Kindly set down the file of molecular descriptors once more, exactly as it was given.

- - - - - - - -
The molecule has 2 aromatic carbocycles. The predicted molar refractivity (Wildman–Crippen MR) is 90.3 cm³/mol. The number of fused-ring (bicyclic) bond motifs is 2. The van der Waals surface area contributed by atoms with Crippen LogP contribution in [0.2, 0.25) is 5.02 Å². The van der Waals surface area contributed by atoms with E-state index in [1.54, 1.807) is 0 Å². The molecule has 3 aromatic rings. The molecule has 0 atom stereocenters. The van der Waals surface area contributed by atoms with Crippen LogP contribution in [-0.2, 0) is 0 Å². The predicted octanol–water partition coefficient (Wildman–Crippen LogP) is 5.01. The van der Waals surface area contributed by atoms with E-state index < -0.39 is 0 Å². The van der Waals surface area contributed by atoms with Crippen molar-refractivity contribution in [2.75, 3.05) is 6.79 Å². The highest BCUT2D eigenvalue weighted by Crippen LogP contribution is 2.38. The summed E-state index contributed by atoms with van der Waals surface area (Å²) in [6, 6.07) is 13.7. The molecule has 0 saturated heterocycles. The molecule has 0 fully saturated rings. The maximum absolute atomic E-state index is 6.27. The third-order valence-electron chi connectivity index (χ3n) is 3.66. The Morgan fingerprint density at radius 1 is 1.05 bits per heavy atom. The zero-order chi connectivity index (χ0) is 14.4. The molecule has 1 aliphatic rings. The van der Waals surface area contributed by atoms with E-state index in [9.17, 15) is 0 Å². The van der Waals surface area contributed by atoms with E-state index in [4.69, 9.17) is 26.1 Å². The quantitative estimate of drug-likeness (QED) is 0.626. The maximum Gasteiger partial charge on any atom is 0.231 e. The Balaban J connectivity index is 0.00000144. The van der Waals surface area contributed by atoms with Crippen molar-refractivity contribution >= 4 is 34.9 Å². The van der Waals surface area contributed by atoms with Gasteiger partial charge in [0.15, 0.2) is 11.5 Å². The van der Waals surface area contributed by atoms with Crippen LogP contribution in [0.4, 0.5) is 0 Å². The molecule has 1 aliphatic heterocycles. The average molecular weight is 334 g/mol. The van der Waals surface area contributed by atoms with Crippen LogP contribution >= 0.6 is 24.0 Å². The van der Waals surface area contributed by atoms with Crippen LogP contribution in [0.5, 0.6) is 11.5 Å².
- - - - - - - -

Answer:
The molecule has 2 aromatic carbocycles. The predicted molar refractivity (Wildman–Crippen MR) is 90.3 cm³/mol. The number of fused-ring (bicyclic) bond motifs is 2. The van der Waals surface area contributed by atoms with Crippen LogP contribution in [0.2, 0.25) is 5.02 Å². The van der Waals surface area contributed by atoms with E-state index in [1.54, 1.807) is 0 Å². The molecule has 3 aromatic rings. The molecule has 0 atom stereocenters. The van der Waals surface area contributed by atoms with Crippen LogP contribution in [-0.2, 0) is 0 Å². The predicted octanol–water partition coefficient (Wildman–Crippen LogP) is 5.01. The van der Waals surface area contributed by atoms with E-state index < -0.39 is 0 Å². The van der Waals surface area contributed by atoms with Crippen molar-refractivity contribution in [2.75, 3.05) is 6.79 Å². The highest BCUT2D eigenvalue weighted by Crippen LogP contribution is 2.38. The summed E-state index contributed by atoms with van der Waals surface area (Å²) in [6, 6.07) is 13.7. The molecule has 0 saturated heterocycles. The molecule has 0 fully saturated rings. The maximum absolute atomic E-state index is 6.27. The third-order valence-electron chi connectivity index (χ3n) is 3.66. The Morgan fingerprint density at radius 1 is 1.05 bits per heavy atom. The zero-order chi connectivity index (χ0) is 14.4. The molecule has 1 aliphatic rings. The van der Waals surface area contributed by atoms with E-state index in [9.17, 15) is 0 Å². The van der Waals surface area contributed by atoms with E-state index in [4.69, 9.17) is 26.1 Å². The quantitative estimate of drug-likeness (QED) is 0.626. The maximum Gasteiger partial charge on any atom is 0.231 e. The Balaban J connectivity index is 0.00000144. The van der Waals surface area contributed by atoms with Crippen molar-refractivity contribution >= 4 is 34.9 Å². The van der Waals surface area contributed by atoms with Gasteiger partial charge in [0.15, 0.2) is 11.5 Å². The van der Waals surface area contributed by atoms with Crippen LogP contribution in [0.4, 0.5) is 0 Å². The molecule has 1 aliphatic heterocycles. The average molecular weight is 334 g/mol. The van der Waals surface area contributed by atoms with Crippen LogP contribution >= 0.6 is 24.0 Å². The van der Waals surface area contributed by atoms with Crippen LogP contribution in [0.5, 0.6) is 11.5 Å².